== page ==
By SPECIAL TO THE NATION
Step out of your office, and a self-driving car might bring you home. Reach your doorstep and you can command a device to play your favourite music.
Smart robots have not taken over the world, yet. But they continue to take over tasks traditionally performed by humans. Today, there are 74 robots for every 10,000 workers in the manufacturing sector of developed countries excluding Japan, according to the International Federation of Robotics. This ratio is lower in emerging markets, which employ 15 robots for every 10,000 workers.
Robots are proving to be able helpers. As labour markets tighten and a number of economies reach full employment, cobots or collaborative robots, can continue to gain favour with businesses. Cobots make repetitive or physically challenging tasks safer for workers. They also ensure higher work quality and are more productive. Beyond factories and logistics fulfilment centres, cobots can also assist people in their everyday lives and help in areas like care for elderly people.
The increasing digitalisation of our homes, our industries and our cities is giving rise to opportunities in the field of artificial intelligence (AI). This refers to human-like intelligence in machines used to solve challenges society faces such as energy consumption, traffic flow and healthcare costs. Whether in medical imaging and diagnosis or in creating a perfect retail store experience, there are increasingly more concrete test cases of AI reaching full commercialisation.
Healthcare a key growth area
While the headlines focus on the large industrial and tech names expanding their AI and robotics capabilities, smaller firms and start-ups are enjoying increased funding and stronger interest around mergers and acquisitions.
A key growth area is healthcare. The medical hardware and equipment space has been revolutionised with the introduction of robotics, which improve the precision and speed of surgical and treatment procedures. Yet it is perhaps in the medical imaging field where the use of AI-enabled automation can blossom.
Give a machine an X-ray to read, and it might be able to, from its database of thousands of similar X-rays, diagnose a problem you might have – all without the help of a doctor. Research firm Tractica identifies medical imaging as the most important use case in the healthcare AI market, be it in software, hardware or services. This market can reach US$19.3 billion (Bt611.16 billion) by 2025, according to the firm.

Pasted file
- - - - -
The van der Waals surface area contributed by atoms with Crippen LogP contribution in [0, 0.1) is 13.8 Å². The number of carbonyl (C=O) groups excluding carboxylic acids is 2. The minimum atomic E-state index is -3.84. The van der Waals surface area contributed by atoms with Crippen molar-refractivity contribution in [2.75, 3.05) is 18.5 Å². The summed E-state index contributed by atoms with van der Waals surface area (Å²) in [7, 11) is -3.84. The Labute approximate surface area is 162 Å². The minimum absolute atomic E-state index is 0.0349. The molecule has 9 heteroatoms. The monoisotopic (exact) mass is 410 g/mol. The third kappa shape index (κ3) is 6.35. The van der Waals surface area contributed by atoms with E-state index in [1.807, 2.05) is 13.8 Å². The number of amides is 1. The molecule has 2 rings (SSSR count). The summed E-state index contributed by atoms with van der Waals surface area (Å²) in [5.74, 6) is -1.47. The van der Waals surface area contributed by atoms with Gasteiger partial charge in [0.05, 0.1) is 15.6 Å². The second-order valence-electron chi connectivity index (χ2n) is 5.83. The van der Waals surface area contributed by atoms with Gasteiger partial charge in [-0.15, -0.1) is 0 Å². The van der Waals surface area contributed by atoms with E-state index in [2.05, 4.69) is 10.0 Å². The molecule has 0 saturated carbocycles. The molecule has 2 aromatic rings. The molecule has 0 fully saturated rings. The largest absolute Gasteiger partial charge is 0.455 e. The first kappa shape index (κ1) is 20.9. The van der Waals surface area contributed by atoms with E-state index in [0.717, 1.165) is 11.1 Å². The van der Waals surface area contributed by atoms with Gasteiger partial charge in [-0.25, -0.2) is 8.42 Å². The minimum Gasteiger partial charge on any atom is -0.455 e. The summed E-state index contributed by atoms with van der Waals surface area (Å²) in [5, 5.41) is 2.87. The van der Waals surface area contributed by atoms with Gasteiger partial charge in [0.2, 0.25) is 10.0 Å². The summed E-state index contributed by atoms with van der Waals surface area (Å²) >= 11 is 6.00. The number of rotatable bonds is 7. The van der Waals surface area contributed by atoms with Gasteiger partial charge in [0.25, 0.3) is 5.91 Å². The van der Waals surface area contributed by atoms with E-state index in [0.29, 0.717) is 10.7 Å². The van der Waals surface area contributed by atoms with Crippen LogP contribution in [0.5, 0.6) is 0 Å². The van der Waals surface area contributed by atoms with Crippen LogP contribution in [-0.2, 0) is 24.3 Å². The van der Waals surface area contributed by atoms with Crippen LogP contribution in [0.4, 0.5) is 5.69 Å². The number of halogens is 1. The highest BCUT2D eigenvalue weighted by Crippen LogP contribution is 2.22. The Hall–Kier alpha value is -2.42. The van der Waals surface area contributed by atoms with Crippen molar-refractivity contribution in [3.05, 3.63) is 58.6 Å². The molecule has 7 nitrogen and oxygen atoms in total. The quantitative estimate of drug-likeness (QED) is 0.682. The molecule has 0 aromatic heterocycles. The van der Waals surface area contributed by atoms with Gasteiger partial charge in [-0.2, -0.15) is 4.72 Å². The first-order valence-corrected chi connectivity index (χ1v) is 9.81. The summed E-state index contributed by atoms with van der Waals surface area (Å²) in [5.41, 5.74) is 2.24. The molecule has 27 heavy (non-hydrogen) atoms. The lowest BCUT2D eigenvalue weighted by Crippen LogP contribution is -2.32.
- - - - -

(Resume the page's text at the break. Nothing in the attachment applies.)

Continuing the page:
Outside of healthcare, another key growth area is logistics, such as storage planning or last-mile delivery. The use of AI can lead to insourcing: companies solving complex logistics problems themselves, instead of relying on outside help. Meanwhile, autonomous vehicles like drones, self-driving cars or robo-taxis can reduce the economic costs of traffic jams or offer new services for consumers and businesses.
Yet the growth of the robotics and AI market can lead to challenges such as regulation. The potential for global adoption might be limited as governments fear the consequences of technology and data being centralised in the hands of a select number of firms.
How to invest
So how does one invest in the robotics and AI space?
We believe there are opportunities in smaller technology companies that are run by their entrepreneur founders. On the other end of the spectrum, legacy companies with disruptive technologies and which demonstrate a clear innovation focus can also be interesting investments.
Exchange-traded funds (ETF) investing in the sector are easy to access and low-cost. Another option is investing in diversified funds dedicated to the AI or robotics space. These funds tend to invest in more small and mid-cap firms, which offer a different risk-reward profile compared to an ETF.
Investors might also like to note that the market for service robots – robots doing tasks outside of the factory, including for personal, commercial or even military use – is larger than the market for industrial robots. Service robots include drone taxis, bakery robots or surgery robots.
Meanwhile, more data-intensive sectors like financials, software, media and healthcare might attract greater investor attention.
We believe the main beneficiary of AI and robotics is the IT sector. Those considering investing in robotics and AI equities will need to have a diversified exposure in this space. The market capitalisation of the IT sector has thus grown over time to become a quarter of total global market capitalisation.
At Credit Suisse, we witnessed good levels of participation from our clients on technology-related investment opportunities from as early as 2016, when we also anchored the launch of a robotics equity strategy. Client interest in robotics, and more broadly technology, remains intact throughout market cycles. In a volatile 2018, our fundraising for a digital health strategy, which has relatively meaningful robotics exposure, also achieved sizeable net sales.
Ultimately, AI and robotics is becoming more pervasive across all sorts of fields, even in traditional sectors like agriculture. AI and robotics are thus what we at Credit Suisse deem as a long-term investment theme: a supertrend.
Contributed by MARCUS SLOOR, market group head Thailand & Vietnam, Private Banking Asia Pacific, Credit Suisse and STUART YONG, fund solutions specialist, Credit Suisse Private Banking Asia Pacific